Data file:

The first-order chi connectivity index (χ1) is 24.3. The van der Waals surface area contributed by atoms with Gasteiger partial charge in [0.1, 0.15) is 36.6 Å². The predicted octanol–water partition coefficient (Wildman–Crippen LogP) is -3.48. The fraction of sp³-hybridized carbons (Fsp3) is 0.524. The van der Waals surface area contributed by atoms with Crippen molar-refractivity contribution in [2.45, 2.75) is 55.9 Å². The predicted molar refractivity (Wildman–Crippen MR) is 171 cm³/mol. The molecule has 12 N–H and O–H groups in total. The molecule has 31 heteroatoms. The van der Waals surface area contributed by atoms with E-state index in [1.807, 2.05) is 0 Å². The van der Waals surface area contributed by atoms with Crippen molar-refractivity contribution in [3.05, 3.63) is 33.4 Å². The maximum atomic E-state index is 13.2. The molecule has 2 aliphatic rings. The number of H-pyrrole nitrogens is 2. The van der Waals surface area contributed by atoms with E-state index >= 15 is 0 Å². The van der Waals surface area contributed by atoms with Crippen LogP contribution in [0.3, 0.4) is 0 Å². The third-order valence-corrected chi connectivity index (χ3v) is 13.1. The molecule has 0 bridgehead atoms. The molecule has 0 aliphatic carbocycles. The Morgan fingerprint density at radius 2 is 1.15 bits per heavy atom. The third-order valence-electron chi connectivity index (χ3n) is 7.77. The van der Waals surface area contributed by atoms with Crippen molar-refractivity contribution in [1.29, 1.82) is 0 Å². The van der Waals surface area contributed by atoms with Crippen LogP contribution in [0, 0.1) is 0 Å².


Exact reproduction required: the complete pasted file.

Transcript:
The first-order chi connectivity index (χ1) is 24.3. The van der Waals surface area contributed by atoms with Gasteiger partial charge in [0.1, 0.15) is 36.6 Å². The predicted octanol–water partition coefficient (Wildman–Crippen LogP) is -3.48. The fraction of sp³-hybridized carbons (Fsp3) is 0.524. The van der Waals surface area contributed by atoms with Crippen molar-refractivity contribution in [2.45, 2.75) is 55.9 Å². The predicted molar refractivity (Wildman–Crippen MR) is 171 cm³/mol. The molecule has 12 N–H and O–H groups in total. The molecule has 31 heteroatoms. The van der Waals surface area contributed by atoms with E-state index in [1.807, 2.05) is 0 Å². The van der Waals surface area contributed by atoms with Crippen molar-refractivity contribution in [3.05, 3.63) is 33.4 Å². The maximum atomic E-state index is 13.2. The molecule has 2 aliphatic rings. The number of H-pyrrole nitrogens is 2. The van der Waals surface area contributed by atoms with E-state index >= 15 is 0 Å². The van der Waals surface area contributed by atoms with Crippen LogP contribution in [0.3, 0.4) is 0 Å². The third-order valence-corrected chi connectivity index (χ3v) is 13.1. The molecule has 0 bridgehead atoms. The molecule has 0 aliphatic carbocycles. The Morgan fingerprint density at radius 2 is 1.15 bits per heavy atom. The third-order valence-electron chi connectivity index (χ3n) is 7.77. The van der Waals surface area contributed by atoms with Crippen molar-refractivity contribution in [1.29, 1.82) is 0 Å². The van der Waals surface area contributed by atoms with Crippen LogP contribution in [0, 0.1) is 0 Å².